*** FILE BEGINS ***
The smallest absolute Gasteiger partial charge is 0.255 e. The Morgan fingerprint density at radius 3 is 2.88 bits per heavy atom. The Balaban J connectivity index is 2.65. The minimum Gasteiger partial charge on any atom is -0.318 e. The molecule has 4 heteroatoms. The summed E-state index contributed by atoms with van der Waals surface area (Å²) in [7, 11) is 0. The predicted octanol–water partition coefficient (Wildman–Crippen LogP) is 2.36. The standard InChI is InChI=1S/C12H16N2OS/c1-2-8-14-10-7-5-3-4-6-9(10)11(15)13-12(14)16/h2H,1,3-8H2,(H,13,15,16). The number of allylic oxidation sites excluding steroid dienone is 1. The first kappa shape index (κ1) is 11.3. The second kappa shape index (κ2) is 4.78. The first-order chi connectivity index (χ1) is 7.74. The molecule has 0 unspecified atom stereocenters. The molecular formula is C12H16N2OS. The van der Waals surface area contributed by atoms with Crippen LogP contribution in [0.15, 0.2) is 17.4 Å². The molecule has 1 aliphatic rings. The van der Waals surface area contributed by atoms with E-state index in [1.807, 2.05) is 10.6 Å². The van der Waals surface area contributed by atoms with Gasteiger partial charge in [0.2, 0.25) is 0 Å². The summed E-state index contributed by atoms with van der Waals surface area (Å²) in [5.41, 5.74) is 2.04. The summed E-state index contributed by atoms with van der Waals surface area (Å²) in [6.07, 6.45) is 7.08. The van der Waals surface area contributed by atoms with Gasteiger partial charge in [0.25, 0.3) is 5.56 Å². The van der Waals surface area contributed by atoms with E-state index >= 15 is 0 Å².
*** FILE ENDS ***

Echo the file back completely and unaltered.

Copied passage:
The smallest absolute Gasteiger partial charge is 0.255 e. The Morgan fingerprint density at radius 3 is 2.88 bits per heavy atom. The Balaban J connectivity index is 2.65. The minimum Gasteiger partial charge on any atom is -0.318 e. The molecule has 4 heteroatoms. The summed E-state index contributed by atoms with van der Waals surface area (Å²) in [7, 11) is 0. The predicted octanol–water partition coefficient (Wildman–Crippen LogP) is 2.36. The standard InChI is InChI=1S/C12H16N2OS/c1-2-8-14-10-7-5-3-4-6-9(10)11(15)13-12(14)16/h2H,1,3-8H2,(H,13,15,16). The number of allylic oxidation sites excluding steroid dienone is 1. The first kappa shape index (κ1) is 11.3. The second kappa shape index (κ2) is 4.78. The first-order chi connectivity index (χ1) is 7.74. The molecule has 0 unspecified atom stereocenters. The molecular formula is C12H16N2OS. The van der Waals surface area contributed by atoms with Crippen LogP contribution in [0.15, 0.2) is 17.4 Å². The molecule has 1 aliphatic rings. The van der Waals surface area contributed by atoms with E-state index in [1.807, 2.05) is 10.6 Å². The van der Waals surface area contributed by atoms with Gasteiger partial charge in [0.2, 0.25) is 0 Å². The summed E-state index contributed by atoms with van der Waals surface area (Å²) in [5.41, 5.74) is 2.04. The summed E-state index contributed by atoms with van der Waals surface area (Å²) in [6.07, 6.45) is 7.08. The van der Waals surface area contributed by atoms with Gasteiger partial charge in [0.25, 0.3) is 5.56 Å². The van der Waals surface area contributed by atoms with E-state index >= 15 is 0 Å².